Following a three-month community campaign, The Guardian reports Instagram is changing its policy on female nudity. Starting this week, both Instagram and Facebook say they will allow “content where someone is simply hugging, cupping or holding their breasts.” The change comes after Black, plus-size and other marginalized communities accused the platform of discriminately applying its nudity rules to non-white women.
In August, Instagram repeatedly deleted a series of photos of Nyome Nicholas-Williams that showed the Black plus-size model with her arms over her bare chest. Nicholas-Williams argued that Instagram censored her while simultaneously allowing similar photos of thin, white women to stay up on the platform with little or no penalty. "Millions of pictures of very naked, skinny white women can be found on Instagram every day," she told The Guardian at the time. "But a fat black woman celebrating her body is banned? It was shocking to me. I feel like I'm being silenced." Other Black, plus-size and marginalized creators found Instagram did the same with their photos, and the enforcement action led to a groundswell of online activism centered around the #IWantToSeeNyome hashtag.
A spokesperson for Instagram told The Guardian it had made a mistake when it deleted the photos. “As we looked into this more closely, we realized it was an instance where our policy on breast squeezing wasn’t being correctly applied,” they said. “Hearing Nyome’s feedback helped us understand where this policy was falling short, and how we could refine it.”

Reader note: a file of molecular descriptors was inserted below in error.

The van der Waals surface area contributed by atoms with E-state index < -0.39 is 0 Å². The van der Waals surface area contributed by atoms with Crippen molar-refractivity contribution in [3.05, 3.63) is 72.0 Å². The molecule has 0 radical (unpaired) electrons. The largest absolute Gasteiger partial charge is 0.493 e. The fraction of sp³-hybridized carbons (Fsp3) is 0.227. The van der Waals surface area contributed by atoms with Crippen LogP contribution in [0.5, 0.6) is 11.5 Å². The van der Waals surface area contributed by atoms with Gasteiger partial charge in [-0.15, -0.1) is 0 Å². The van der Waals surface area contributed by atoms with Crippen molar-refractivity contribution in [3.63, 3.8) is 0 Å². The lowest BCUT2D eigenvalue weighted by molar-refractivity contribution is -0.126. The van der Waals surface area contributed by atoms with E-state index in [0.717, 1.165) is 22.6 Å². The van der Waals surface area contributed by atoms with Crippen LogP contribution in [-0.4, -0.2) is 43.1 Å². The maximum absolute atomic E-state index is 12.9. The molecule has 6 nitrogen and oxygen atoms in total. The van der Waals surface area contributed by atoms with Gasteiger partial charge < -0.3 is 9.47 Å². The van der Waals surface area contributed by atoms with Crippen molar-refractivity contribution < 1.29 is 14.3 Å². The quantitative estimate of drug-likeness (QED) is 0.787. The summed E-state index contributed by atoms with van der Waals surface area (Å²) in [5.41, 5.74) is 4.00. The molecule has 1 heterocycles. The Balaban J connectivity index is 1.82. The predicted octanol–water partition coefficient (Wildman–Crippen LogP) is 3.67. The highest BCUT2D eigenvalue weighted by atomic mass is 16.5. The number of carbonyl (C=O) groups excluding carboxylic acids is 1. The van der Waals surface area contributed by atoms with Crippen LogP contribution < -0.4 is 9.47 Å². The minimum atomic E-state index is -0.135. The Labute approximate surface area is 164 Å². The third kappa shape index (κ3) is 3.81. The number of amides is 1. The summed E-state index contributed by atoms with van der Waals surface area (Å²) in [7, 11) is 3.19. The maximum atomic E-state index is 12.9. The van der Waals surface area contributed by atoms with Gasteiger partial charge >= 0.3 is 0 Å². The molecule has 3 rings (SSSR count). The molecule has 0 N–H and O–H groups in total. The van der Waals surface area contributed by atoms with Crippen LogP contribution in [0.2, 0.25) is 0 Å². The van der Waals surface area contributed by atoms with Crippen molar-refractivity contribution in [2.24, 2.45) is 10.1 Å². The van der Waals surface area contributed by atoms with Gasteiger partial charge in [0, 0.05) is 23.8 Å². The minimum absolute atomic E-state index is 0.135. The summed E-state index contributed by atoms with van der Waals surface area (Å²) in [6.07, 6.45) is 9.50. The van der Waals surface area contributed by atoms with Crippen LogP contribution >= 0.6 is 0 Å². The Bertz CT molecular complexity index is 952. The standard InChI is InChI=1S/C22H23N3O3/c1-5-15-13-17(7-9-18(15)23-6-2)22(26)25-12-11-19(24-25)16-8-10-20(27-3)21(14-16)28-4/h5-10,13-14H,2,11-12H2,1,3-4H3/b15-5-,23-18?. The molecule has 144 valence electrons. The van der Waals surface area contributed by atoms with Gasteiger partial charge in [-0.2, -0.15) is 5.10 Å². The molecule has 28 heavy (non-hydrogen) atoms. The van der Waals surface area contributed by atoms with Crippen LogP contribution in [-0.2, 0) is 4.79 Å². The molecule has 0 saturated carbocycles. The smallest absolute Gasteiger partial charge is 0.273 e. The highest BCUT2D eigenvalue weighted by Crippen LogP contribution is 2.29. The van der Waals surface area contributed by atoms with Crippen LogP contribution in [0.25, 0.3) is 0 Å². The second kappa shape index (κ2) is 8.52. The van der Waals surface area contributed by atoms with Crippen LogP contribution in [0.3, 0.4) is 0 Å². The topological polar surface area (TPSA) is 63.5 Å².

In a follow-up with Engadget, a spokesperson for Instagram said photos that show a person squeezing their chest, with a distinct change in the shape of the breasts, are still against the company’s rules. The company says it will continue to censor those to protect users under the age of 13. In instances where there might be some doubt, Instagram says it will instruct its reviewers to leave the content up.
“We are grateful to our global community for speaking openly and honestly about their experiences and hope this policy change will help more people to confidently express themselves,” Carolyn Merrell, global head of policy programs at Instagram, told Engadget. “It may take some time to ensure we’re correctly enforcing these new updates but we’re committed to getting this right.”
For her part, Nicholas-Williams welcomed the announcement. “Hopefully this policy change will bring an end to the censorship of fat black bodies,” she wrote in an Instagram post celebrating the victory.